Only then can it start to speak of 'evolution' once more.
Yes, the Hellenes were the last people who could reasonably be called 'evolved' in my book.
This picture then, is my contribution to this debate.

Badged in Black
Title derived from the Bard's "badged with blood" [Macbeth] of course. Guilt there did reveal itself like a badge, just as death doth here do similar. Death, black death, reveals itself in the very midst of the artist's idealisation of his-self. He wears his death like a badge. The title also echoes the AC/DC song, 'Back in Black', which song - as far as one can gather - is about getting over death. Does one eternally bounce back from death ... From one's own death?
Death's Sib

There is something very simian about this. I imagine that the Neanderthals believed in an afterlife.
The skull is like the profile - it is one of those forms that has subliminal recognition amongst primates.
The most primal symbols, the most potent symbols.

In this picture, I caught myself giving a covetous look in the glass and quickly limned it in white chinagraph on black paper. I then let the contours flow into the deaths head who seemed to show me some affection and we fused. I changed the title from 'black brothers' to 'deaths sib', prefering the sound of the latter to the rather commonplace former. My look is somewhat coy and not a little ironic; well, we are playing with necrophiliac thematics here, and this must be handled with a rictus grin at the very least, and a Kali necklace thrown in for good measure.

Skullar Kontours
In this picture I used two mirrors to make the profile drawing of myself. 
I have resisted doing this before as one no longer makes direct gaze with oneself.
 And this self-portrait project has been very much about the 'gaze'. However, even in profile the gaze is apparent in all its intensity and so this may be the first of various self portraits using the profile. 
As happens so often in my drawing, the line starts to take on a life of its own and begins to flow - with just a hint of abstraction - in an almost a topographic fashion; hence the title of this drawing.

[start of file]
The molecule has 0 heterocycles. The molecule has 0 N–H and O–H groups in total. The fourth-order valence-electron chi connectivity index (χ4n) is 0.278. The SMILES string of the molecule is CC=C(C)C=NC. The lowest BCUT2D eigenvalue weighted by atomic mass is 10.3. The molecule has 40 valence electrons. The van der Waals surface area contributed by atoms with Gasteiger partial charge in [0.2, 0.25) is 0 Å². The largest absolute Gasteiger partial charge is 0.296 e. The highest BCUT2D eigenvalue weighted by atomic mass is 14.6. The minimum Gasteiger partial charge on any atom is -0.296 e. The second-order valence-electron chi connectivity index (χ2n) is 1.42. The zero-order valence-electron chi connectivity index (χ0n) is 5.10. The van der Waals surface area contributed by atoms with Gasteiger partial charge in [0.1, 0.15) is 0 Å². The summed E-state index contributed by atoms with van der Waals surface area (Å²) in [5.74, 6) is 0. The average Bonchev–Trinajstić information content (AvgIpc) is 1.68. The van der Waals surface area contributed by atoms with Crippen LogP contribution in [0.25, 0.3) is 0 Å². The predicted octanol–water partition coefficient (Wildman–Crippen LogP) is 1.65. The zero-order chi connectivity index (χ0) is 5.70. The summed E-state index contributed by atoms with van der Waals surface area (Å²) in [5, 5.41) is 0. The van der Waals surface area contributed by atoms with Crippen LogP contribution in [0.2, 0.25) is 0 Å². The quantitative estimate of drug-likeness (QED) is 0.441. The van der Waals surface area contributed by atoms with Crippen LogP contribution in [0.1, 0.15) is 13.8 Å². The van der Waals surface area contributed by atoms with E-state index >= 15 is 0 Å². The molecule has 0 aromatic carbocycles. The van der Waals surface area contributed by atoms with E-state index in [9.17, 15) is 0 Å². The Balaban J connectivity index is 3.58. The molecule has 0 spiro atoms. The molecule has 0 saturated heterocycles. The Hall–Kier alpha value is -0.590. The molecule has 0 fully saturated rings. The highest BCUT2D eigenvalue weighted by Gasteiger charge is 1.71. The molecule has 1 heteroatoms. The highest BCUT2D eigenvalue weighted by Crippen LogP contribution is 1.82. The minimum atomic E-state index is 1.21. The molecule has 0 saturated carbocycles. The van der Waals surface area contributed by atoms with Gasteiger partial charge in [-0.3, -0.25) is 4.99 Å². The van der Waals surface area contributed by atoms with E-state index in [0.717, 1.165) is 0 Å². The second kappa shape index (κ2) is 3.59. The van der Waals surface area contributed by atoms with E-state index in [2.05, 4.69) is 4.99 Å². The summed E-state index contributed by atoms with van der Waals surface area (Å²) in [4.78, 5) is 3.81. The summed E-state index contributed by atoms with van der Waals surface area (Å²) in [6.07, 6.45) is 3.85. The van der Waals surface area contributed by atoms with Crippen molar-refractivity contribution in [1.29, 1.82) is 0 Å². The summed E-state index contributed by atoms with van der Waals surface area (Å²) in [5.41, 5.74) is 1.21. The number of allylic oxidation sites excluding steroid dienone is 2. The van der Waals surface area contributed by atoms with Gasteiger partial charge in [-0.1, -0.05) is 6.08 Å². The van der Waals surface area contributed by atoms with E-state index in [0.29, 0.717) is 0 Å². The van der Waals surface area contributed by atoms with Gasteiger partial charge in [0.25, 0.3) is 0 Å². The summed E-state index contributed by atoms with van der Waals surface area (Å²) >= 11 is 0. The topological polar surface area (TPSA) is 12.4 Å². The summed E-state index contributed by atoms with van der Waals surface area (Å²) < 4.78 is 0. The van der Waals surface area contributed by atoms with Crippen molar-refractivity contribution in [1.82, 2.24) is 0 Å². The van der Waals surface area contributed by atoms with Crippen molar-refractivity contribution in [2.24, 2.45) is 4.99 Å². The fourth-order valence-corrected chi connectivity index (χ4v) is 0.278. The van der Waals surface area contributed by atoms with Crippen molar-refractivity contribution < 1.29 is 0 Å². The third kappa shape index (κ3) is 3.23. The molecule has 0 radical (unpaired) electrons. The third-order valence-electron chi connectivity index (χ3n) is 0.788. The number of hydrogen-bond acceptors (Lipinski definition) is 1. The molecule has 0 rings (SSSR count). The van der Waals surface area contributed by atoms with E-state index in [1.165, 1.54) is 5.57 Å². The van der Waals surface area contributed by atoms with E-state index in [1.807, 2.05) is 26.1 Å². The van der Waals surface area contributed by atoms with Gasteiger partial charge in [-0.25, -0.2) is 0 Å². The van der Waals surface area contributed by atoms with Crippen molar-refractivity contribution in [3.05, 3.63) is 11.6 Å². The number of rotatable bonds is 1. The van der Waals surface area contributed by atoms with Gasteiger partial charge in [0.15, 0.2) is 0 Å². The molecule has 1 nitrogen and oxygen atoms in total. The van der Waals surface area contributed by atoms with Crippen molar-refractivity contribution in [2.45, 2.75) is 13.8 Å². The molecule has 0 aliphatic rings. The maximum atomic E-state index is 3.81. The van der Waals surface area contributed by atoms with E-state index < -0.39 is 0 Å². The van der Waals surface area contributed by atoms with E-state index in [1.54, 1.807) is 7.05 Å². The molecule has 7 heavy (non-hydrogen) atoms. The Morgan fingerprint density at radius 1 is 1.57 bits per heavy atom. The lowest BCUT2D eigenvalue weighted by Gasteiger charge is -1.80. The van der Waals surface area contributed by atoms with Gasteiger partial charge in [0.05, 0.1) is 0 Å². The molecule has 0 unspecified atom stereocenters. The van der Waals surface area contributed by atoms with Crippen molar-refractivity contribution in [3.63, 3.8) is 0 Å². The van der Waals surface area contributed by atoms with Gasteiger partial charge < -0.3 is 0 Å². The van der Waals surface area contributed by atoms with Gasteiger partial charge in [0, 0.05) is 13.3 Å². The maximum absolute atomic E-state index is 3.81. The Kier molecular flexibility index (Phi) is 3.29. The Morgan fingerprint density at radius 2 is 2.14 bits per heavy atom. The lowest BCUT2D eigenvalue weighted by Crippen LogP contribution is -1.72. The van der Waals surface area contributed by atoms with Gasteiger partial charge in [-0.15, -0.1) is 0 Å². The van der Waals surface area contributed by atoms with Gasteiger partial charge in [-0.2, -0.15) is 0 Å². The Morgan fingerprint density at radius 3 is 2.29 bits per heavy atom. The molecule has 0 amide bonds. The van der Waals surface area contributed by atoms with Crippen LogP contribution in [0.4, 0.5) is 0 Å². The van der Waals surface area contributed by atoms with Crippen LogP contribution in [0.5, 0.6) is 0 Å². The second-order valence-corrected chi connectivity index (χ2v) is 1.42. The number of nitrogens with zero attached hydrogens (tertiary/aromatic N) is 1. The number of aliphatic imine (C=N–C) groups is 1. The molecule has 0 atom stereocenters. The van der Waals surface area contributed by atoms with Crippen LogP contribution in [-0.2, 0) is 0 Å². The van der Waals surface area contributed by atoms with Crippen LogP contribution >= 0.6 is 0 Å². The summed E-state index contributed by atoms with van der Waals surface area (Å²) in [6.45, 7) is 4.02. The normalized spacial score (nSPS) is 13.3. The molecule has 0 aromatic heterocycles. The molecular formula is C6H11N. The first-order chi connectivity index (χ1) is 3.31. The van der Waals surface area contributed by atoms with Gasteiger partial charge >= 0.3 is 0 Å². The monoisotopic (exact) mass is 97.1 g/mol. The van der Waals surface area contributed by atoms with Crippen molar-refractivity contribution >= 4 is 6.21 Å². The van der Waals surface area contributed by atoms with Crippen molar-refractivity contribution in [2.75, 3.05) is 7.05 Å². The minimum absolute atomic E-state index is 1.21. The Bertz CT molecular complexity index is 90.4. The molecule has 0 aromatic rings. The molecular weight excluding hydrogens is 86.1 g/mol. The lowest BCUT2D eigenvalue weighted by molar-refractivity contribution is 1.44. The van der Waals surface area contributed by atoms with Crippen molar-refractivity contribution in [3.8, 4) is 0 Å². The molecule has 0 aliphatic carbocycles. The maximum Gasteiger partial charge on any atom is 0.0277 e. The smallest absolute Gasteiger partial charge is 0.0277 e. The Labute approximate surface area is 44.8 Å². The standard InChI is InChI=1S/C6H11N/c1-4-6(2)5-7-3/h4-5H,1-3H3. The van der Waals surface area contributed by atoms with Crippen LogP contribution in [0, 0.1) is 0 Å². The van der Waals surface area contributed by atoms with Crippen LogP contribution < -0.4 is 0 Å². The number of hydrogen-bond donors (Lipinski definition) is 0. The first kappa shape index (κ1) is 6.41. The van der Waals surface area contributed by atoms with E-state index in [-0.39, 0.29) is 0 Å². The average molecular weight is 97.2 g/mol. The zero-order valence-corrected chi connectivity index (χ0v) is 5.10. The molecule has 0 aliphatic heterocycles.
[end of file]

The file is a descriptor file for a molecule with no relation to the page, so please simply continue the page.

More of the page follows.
The medium is white pencil, white pastel pencil, grey Aquatint pencil and white chinagraph pencil on smooth black paper. I am tending to favour the white pencil [by Caran d'Ache] for most of the drawing, using the others for any highlighting or blending etc. 
The key in these drawings is to keep things as simple as possible, as the Spirits prefer open spaces.

Owner of the Void

 The title is from one of my own poems I posted elsewhere on this blog last year, I think.
The symbolism here is elusive. Essentially though, it probes the futility of ownership so vaunted by some living beings.
So it is a vanitas picture.
It points to the torturous and sado masochisitic relation between self and others.
It also makes a point about the relative nature of existence where ultimately the Void outlives and owns us all. It is also a visual reference to Diogenes in his tub.
Freedom is in poverty.

I Mourn the Pangs of Pan's Bitter Sweet Passing

In this picture, the self portrait element has become like a glyph, a symbol - a hieroglyph, if you like.
While the skull element here is becoming more like a 'still life' - 'Vanitas'. 'Vanitas' meaning 'emptiness' - the pessimist
ic expression behind such still lifes. Here I mourn the slow death [hence pangs] of the god of intoxication. Gods take centuries, even milleninia, to die, and so to live through their death throes is simply chronic.
 But death is part of the mythos of this god too! [Hence 'bitter sweet']
He dies to return, eternally.

The self portrait has taken on the aspect of the mask, and indeed the mask begins to appear in subsequent self portraits.